Delamar is a ghost town near the center of Lincoln County that prospered from mining for about a decade after 1892. At a time when Nevada was in the middle of its "twenty year depression," the discovery of gold ore was highly promising. Delamar was a modest prelude to the discovery and production of gold at Goldfield a decade later.
Initially called the Ferguson District, the town was renamed for Capt. J. R. DeLamar, who invested in the district in 1894. During the next five years this region was one of the most productive in the state. Yet its ore bodies were shallow and rapidly depleted. Production and prosperity declined after 1900, and most output had ceased by 1909.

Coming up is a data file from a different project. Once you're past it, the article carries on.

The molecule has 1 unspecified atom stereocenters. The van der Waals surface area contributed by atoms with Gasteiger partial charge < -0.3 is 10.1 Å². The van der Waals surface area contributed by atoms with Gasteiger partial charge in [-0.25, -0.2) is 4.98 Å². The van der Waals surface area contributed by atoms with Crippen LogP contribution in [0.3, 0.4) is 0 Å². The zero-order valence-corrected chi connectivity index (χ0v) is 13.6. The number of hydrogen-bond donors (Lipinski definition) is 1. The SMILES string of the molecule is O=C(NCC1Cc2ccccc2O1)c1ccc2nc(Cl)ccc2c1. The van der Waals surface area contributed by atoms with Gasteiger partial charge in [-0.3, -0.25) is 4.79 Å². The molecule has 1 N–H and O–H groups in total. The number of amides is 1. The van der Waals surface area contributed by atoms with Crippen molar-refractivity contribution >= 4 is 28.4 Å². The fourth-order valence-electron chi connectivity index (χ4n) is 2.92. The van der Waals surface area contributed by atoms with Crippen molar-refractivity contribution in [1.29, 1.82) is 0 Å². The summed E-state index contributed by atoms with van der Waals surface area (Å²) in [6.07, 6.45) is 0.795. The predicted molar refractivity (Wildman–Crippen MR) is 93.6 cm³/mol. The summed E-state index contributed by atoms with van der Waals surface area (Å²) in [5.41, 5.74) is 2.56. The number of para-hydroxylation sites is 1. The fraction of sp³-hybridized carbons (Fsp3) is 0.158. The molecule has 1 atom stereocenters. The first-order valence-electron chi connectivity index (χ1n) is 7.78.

Delamar became notorious in Nevada mining lore because of the experience with "Delamar dust," the thin white powder that flew into the underground air when miners drilled with the new pneumatically powered machines. These early power tools "drilled dry"—no water was forced through the drill to subdue the dust. After a few months of such work, miners suffered from silicosis and most of them died in agony. State laws were soon enacted to require changes in the drilling process.
None at this time.